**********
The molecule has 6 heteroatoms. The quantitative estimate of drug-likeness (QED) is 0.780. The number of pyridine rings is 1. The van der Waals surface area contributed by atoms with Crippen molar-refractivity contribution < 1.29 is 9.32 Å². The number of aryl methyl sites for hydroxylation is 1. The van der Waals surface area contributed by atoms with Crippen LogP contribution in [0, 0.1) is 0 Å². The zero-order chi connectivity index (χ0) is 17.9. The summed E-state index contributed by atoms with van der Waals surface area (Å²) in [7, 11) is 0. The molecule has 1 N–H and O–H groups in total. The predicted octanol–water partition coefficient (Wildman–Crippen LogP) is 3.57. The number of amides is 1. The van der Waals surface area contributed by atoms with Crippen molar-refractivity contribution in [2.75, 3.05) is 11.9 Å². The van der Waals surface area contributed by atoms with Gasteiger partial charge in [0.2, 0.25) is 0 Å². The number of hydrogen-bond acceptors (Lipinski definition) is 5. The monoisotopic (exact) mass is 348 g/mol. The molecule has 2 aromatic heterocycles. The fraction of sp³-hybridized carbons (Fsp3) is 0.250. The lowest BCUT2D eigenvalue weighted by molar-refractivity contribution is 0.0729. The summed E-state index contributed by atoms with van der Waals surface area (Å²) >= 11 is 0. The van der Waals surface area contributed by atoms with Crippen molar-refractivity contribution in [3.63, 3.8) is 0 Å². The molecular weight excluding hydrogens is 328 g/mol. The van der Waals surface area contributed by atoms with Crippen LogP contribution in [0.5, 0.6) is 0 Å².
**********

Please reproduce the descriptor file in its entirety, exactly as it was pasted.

The molecule has 6 heteroatoms. The quantitative estimate of drug-likeness (QED) is 0.780. The number of pyridine rings is 1. The van der Waals surface area contributed by atoms with Crippen molar-refractivity contribution < 1.29 is 9.32 Å². The number of aryl methyl sites for hydroxylation is 1. The van der Waals surface area contributed by atoms with Crippen LogP contribution in [0, 0.1) is 0 Å². The zero-order chi connectivity index (χ0) is 17.9. The summed E-state index contributed by atoms with van der Waals surface area (Å²) in [7, 11) is 0. The molecule has 1 N–H and O–H groups in total. The predicted octanol–water partition coefficient (Wildman–Crippen LogP) is 3.57. The number of amides is 1. The van der Waals surface area contributed by atoms with Crippen molar-refractivity contribution in [2.75, 3.05) is 11.9 Å². The van der Waals surface area contributed by atoms with Gasteiger partial charge in [0.2, 0.25) is 0 Å². The number of hydrogen-bond acceptors (Lipinski definition) is 5. The monoisotopic (exact) mass is 348 g/mol. The molecule has 2 aromatic heterocycles. The fraction of sp³-hybridized carbons (Fsp3) is 0.250. The lowest BCUT2D eigenvalue weighted by molar-refractivity contribution is 0.0729. The summed E-state index contributed by atoms with van der Waals surface area (Å²) >= 11 is 0. The van der Waals surface area contributed by atoms with Crippen molar-refractivity contribution in [3.63, 3.8) is 0 Å². The molecular weight excluding hydrogens is 328 g/mol. The van der Waals surface area contributed by atoms with Crippen LogP contribution in [0.5, 0.6) is 0 Å².